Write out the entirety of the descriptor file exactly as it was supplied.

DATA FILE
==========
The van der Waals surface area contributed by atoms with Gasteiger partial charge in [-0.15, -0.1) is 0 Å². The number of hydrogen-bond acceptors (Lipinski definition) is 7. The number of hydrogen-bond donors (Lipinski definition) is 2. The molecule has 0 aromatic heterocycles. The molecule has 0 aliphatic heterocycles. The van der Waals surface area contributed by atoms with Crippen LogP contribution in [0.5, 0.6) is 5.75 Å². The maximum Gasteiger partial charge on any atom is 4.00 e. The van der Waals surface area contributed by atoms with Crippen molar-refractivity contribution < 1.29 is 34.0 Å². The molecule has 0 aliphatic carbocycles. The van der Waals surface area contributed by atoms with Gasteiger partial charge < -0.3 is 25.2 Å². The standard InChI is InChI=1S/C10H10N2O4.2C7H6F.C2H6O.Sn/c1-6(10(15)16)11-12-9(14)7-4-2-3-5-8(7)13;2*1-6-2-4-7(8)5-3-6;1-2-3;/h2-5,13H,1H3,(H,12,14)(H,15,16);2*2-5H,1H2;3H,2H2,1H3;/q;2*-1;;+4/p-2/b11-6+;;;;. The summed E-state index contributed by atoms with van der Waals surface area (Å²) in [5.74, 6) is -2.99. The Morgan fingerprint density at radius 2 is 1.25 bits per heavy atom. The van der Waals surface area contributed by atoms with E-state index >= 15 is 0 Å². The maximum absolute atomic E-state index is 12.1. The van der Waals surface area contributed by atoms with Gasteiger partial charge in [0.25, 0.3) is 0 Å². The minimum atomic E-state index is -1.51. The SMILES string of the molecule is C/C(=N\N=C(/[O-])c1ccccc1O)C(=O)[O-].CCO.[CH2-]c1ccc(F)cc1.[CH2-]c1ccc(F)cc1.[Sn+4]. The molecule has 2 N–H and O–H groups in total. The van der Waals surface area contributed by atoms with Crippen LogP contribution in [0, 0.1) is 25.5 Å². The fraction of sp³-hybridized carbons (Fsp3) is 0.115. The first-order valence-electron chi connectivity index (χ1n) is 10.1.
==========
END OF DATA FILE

The van der Waals surface area contributed by atoms with Gasteiger partial charge in [-0.15, -0.1) is 0 Å². The number of hydrogen-bond acceptors (Lipinski definition) is 7. The number of hydrogen-bond donors (Lipinski definition) is 2. The molecule has 0 aromatic heterocycles. The molecule has 0 aliphatic heterocycles. The van der Waals surface area contributed by atoms with Crippen LogP contribution in [0.5, 0.6) is 5.75 Å². The maximum Gasteiger partial charge on any atom is 4.00 e. The van der Waals surface area contributed by atoms with Crippen molar-refractivity contribution < 1.29 is 34.0 Å². The molecule has 0 aliphatic carbocycles. The van der Waals surface area contributed by atoms with Gasteiger partial charge < -0.3 is 25.2 Å². The standard InChI is InChI=1S/C10H10N2O4.2C7H6F.C2H6O.Sn/c1-6(10(15)16)11-12-9(14)7-4-2-3-5-8(7)13;2*1-6-2-4-7(8)5-3-6;1-2-3;/h2-5,13H,1H3,(H,12,14)(H,15,16);2*2-5H,1H2;3H,2H2,1H3;/q;2*-1;;+4/p-2/b11-6+;;;;. The summed E-state index contributed by atoms with van der Waals surface area (Å²) in [5.74, 6) is -2.99. The Morgan fingerprint density at radius 2 is 1.25 bits per heavy atom. The van der Waals surface area contributed by atoms with E-state index >= 15 is 0 Å². The maximum absolute atomic E-state index is 12.1. The van der Waals surface area contributed by atoms with Gasteiger partial charge in [0.25, 0.3) is 0 Å². The minimum atomic E-state index is -1.51. The SMILES string of the molecule is C/C(=N\N=C(/[O-])c1ccccc1O)C(=O)[O-].CCO.[CH2-]c1ccc(F)cc1.[CH2-]c1ccc(F)cc1.[Sn+4]. The molecule has 2 N–H and O–H groups in total. The van der Waals surface area contributed by atoms with Crippen LogP contribution in [0, 0.1) is 25.5 Å². The fraction of sp³-hybridized carbons (Fsp3) is 0.115. The first-order valence-electron chi connectivity index (χ1n) is 10.1.